Nirbhaya

nirbhaya

I don’t smile at strangers

For I will be called easy

I don’t dance in public

For the fear of being sleazy

I wear make-up but not too much

For I am not a whore

I walk alone but not always

For then I’d be cold

I look away when they stare

For it’s their birth right

I never walk in shadows

For that means I’m aching for a fight

I fight but don’t resist

For you have to pick your battles

I wait for my moment but don’t wait too long

For while the pain is bad; my wrath will be worse

 

High Strings

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Her eyes are deep
Like the unknown sea
Of doubt and despair
Of destiny and fantasy

She smiles like the sun
Sighs like the gentle wind
Her mind, though, is black and white
And her heart is rather dim

She feigns acute pain
Before her life has even begun
She isn’t too bad though
She is just high strung

Her touch is sweet
And her hair moves like the breeze
But not many have been charmed
By the grace of an empty leaf

She’d hold your hand
Like in her world you matter the most
But when the lights go up
She vanishes like a ghost

She loves like a goddess
Of your thousand splendid suns
And you wonder if you’re falling in love
Even though she is so high strung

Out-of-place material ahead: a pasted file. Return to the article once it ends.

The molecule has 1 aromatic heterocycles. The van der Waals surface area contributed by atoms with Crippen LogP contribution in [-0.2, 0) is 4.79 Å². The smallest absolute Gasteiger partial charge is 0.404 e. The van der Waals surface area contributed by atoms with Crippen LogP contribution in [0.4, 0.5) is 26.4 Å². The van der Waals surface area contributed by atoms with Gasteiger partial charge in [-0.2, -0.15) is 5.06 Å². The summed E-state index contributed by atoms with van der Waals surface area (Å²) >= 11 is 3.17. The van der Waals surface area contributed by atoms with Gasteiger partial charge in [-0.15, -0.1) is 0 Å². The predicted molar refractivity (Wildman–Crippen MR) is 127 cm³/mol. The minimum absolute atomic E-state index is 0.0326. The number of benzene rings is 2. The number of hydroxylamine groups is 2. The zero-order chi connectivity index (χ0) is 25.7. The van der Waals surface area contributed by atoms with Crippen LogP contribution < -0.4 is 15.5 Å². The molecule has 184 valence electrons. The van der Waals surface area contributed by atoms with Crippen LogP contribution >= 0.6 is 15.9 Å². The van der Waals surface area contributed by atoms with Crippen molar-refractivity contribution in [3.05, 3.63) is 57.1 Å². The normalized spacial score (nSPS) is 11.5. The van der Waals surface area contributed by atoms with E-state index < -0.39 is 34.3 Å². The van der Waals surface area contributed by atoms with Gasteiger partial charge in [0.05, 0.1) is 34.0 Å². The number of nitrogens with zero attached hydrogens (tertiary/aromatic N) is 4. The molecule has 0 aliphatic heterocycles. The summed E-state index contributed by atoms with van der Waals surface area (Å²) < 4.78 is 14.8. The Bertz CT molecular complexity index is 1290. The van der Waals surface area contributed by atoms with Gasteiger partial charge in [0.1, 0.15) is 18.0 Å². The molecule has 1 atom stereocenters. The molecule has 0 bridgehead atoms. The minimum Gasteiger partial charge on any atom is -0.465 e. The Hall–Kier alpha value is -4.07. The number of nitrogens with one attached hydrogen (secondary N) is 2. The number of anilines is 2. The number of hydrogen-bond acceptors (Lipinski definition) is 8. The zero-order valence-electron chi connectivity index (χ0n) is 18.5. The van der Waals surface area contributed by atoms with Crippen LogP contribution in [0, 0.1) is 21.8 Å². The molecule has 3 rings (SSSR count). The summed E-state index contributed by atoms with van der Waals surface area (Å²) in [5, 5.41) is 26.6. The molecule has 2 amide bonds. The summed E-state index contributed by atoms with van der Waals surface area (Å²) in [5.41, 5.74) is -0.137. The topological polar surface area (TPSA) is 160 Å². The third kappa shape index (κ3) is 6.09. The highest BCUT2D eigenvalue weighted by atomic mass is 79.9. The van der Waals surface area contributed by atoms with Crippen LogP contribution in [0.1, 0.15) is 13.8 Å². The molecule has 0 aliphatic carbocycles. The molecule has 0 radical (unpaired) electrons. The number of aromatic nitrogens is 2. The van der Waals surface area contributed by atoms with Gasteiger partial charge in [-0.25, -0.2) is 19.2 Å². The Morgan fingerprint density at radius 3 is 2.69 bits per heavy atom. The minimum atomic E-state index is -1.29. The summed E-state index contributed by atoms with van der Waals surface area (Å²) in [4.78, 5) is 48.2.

She looks so beautiful
Perched at the edge of her faithful mirror
You almost ignore the imperfect
Way she holds the scissors

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You shower her with gifts
She pretends it turns her on
Smiles her empty smile
When you hand over the latest Louis Vuitton

And when the day she walks away
Leaving your heart tortured and broken
You wonder if it was because of you
Or was she just high strung

A Suitable Girl

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For when you think I’m too old
To love and to have and to hold
Your Dorian laughs in his frame
As cracks appear across his face

For when you tell me I should cook
And not be reading so many books
Your kitchen sink mocks you
When everyday your dinner gets brutally bruised

For when you chide me for being too loud
And ask me to hold my tongue in a crowd
You know not how your friends oblige